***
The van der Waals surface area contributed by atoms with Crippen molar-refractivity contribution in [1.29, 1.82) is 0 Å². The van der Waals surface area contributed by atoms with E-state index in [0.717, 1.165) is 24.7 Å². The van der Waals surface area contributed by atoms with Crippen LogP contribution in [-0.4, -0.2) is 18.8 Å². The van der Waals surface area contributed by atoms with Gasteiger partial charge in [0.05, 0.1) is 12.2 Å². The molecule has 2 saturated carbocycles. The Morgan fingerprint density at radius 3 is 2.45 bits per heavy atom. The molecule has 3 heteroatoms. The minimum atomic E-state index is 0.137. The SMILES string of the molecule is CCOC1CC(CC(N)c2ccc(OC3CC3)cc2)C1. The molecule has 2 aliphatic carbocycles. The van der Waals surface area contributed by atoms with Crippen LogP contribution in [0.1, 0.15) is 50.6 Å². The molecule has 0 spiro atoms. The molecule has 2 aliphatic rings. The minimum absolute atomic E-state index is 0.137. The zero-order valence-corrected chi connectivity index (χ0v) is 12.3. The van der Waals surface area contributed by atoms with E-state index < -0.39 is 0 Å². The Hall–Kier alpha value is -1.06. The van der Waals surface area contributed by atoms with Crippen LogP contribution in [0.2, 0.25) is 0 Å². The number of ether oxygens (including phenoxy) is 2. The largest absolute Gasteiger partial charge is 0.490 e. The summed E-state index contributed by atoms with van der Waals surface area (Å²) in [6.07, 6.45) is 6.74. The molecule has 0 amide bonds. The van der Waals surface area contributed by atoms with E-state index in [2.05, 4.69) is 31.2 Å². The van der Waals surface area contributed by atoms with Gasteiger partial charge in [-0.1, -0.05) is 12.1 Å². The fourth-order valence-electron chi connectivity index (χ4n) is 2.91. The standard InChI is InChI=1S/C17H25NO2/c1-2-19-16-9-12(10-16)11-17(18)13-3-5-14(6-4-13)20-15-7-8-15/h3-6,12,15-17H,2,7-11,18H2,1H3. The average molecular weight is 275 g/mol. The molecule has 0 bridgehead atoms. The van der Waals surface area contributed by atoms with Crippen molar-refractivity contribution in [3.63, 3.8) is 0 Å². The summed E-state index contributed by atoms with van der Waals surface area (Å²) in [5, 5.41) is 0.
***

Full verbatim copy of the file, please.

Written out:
The van der Waals surface area contributed by atoms with Crippen molar-refractivity contribution in [1.29, 1.82) is 0 Å². The van der Waals surface area contributed by atoms with E-state index in [0.717, 1.165) is 24.7 Å². The van der Waals surface area contributed by atoms with Crippen LogP contribution in [-0.4, -0.2) is 18.8 Å². The van der Waals surface area contributed by atoms with Gasteiger partial charge in [0.05, 0.1) is 12.2 Å². The molecule has 2 saturated carbocycles. The Morgan fingerprint density at radius 3 is 2.45 bits per heavy atom. The molecule has 3 heteroatoms. The minimum atomic E-state index is 0.137. The SMILES string of the molecule is CCOC1CC(CC(N)c2ccc(OC3CC3)cc2)C1. The molecule has 2 aliphatic carbocycles. The van der Waals surface area contributed by atoms with Crippen LogP contribution in [0.1, 0.15) is 50.6 Å². The molecule has 0 spiro atoms. The molecule has 2 aliphatic rings. The minimum absolute atomic E-state index is 0.137. The zero-order valence-corrected chi connectivity index (χ0v) is 12.3. The van der Waals surface area contributed by atoms with E-state index < -0.39 is 0 Å². The Hall–Kier alpha value is -1.06. The van der Waals surface area contributed by atoms with Crippen LogP contribution in [0.2, 0.25) is 0 Å². The number of ether oxygens (including phenoxy) is 2. The largest absolute Gasteiger partial charge is 0.490 e. The summed E-state index contributed by atoms with van der Waals surface area (Å²) in [6.07, 6.45) is 6.74. The molecule has 0 amide bonds. The van der Waals surface area contributed by atoms with E-state index in [2.05, 4.69) is 31.2 Å². The van der Waals surface area contributed by atoms with Gasteiger partial charge in [-0.1, -0.05) is 12.1 Å². The fourth-order valence-electron chi connectivity index (χ4n) is 2.91. The standard InChI is InChI=1S/C17H25NO2/c1-2-19-16-9-12(10-16)11-17(18)13-3-5-14(6-4-13)20-15-7-8-15/h3-6,12,15-17H,2,7-11,18H2,1H3. The average molecular weight is 275 g/mol. The molecule has 0 bridgehead atoms. The van der Waals surface area contributed by atoms with Crippen molar-refractivity contribution in [3.63, 3.8) is 0 Å². The summed E-state index contributed by atoms with van der Waals surface area (Å²) in [5, 5.41) is 0.